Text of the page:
Geddert, H; Kiel, S; Heep, HJ; Gabbert, HE; Sarbia, M
The role of p63 and deltaNp63 (p40) protein expression and gene amplification in esophageal carcinogenesis.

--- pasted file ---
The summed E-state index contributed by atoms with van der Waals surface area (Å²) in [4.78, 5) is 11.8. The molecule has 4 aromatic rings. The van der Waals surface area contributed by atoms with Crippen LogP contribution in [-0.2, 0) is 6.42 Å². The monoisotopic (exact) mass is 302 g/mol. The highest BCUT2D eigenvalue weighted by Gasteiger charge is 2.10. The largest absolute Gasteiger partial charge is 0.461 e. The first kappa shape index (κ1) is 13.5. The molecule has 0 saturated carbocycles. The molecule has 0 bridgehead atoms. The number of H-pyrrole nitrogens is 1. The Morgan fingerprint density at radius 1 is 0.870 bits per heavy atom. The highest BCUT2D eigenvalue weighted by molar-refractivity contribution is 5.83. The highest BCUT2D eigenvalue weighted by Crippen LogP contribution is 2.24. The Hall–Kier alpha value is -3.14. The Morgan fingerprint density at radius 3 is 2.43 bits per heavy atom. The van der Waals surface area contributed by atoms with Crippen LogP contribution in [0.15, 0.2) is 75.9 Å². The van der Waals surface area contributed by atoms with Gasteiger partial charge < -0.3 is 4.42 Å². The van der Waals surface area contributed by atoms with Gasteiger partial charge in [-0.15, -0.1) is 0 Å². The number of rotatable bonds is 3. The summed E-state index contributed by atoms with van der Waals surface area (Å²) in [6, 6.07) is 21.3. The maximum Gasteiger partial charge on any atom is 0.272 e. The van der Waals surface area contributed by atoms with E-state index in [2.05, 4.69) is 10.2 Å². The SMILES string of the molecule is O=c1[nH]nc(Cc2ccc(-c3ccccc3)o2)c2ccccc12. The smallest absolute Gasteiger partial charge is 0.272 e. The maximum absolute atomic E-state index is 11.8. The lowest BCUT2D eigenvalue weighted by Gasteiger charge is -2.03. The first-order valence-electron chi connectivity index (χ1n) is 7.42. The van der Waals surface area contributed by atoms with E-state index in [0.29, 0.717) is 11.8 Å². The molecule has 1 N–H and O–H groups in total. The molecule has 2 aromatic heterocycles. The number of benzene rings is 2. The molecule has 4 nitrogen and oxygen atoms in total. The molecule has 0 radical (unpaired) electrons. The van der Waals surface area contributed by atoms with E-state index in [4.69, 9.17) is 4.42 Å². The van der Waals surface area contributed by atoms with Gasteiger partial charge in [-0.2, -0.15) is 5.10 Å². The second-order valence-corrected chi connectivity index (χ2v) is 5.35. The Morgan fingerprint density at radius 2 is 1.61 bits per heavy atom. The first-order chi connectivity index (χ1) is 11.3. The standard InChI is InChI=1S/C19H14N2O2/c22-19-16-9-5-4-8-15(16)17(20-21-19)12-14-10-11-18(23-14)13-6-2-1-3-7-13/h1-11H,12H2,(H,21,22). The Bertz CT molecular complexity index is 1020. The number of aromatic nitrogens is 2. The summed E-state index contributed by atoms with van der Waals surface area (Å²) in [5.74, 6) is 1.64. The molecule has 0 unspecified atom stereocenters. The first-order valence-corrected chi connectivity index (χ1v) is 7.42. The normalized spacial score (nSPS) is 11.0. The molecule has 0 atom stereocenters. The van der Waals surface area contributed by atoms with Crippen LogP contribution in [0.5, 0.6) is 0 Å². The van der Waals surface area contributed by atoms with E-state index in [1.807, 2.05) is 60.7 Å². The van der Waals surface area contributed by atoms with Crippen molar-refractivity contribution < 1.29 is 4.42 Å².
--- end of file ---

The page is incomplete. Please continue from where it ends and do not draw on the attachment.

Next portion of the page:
p63, a member of the p53 gene family, is known to encode functionally antagonistic protein isoforms. Although transactivating protein isoforms display p53-like functions, deltaNp63 isoforms act toward p53 in a dominant negative way. Using immunohistochemistry, we examined the expression of pan-p63 and deltaNp63 in 50 esophageal squamous cell carcinomas (SCCs) as well as in squamous low-grade intraepithelial neoplasias (S-LGINs; n = 4) and high-grade intraepithelial neoplasias (S-HGINs; n = 18). Additionally, 50 esophageal adenocarcinomas (ADCs) that arose in Barrett's esophagus (BE) as well as adjacent specialized metaplastic epithelium (SE; n = 41), low-grade intraepithelial neoplasias (B-LGINs; n = 27), and high-grade intraepithelial neoplasias (B-HGINs; n = 21) in BE were investigated. Furthermore, p63 gene amplification was determined by fluorescent differential polymerase chain reaction in a subset of 10 SCCs and 10 ADCs. Whereas in normal esophageal epithelium, expression of pan-p63 is invariably restricted to the basal cell layer, in 100% of S-LGINs, 94.4% of S-HGINs, and 88.0% of SCCs, expression of p63 was found in>75% of the cells. Concerning BE, only in a small subset of SEs (7.3%), B-LGINs (14.8%), B-HGINs (14.3%) and ADCs (16.0%) was a weak p63 protein expression (<10% positive cells) detectable, whereas the rest of the samples were completely negative. Expression of deltaNp63 was identical to expression of pan-p63 in the vast majority of samples. p63 gene amplification was found in 2 of 10 (20.0%) investigated SCCs and in 1 of 10 (10.0%) ADCs. In summary, strong expression of p63, especially its deltaNp63 isoforms, is a frequent finding in esophageal precancerous and cancerous squamous lesions, whereas this is not the case in carcinogenesis of BE. p63 gene amplification is an infrequent finding in esophageal SCCs and ADCs and does not correlate with protein overexpression.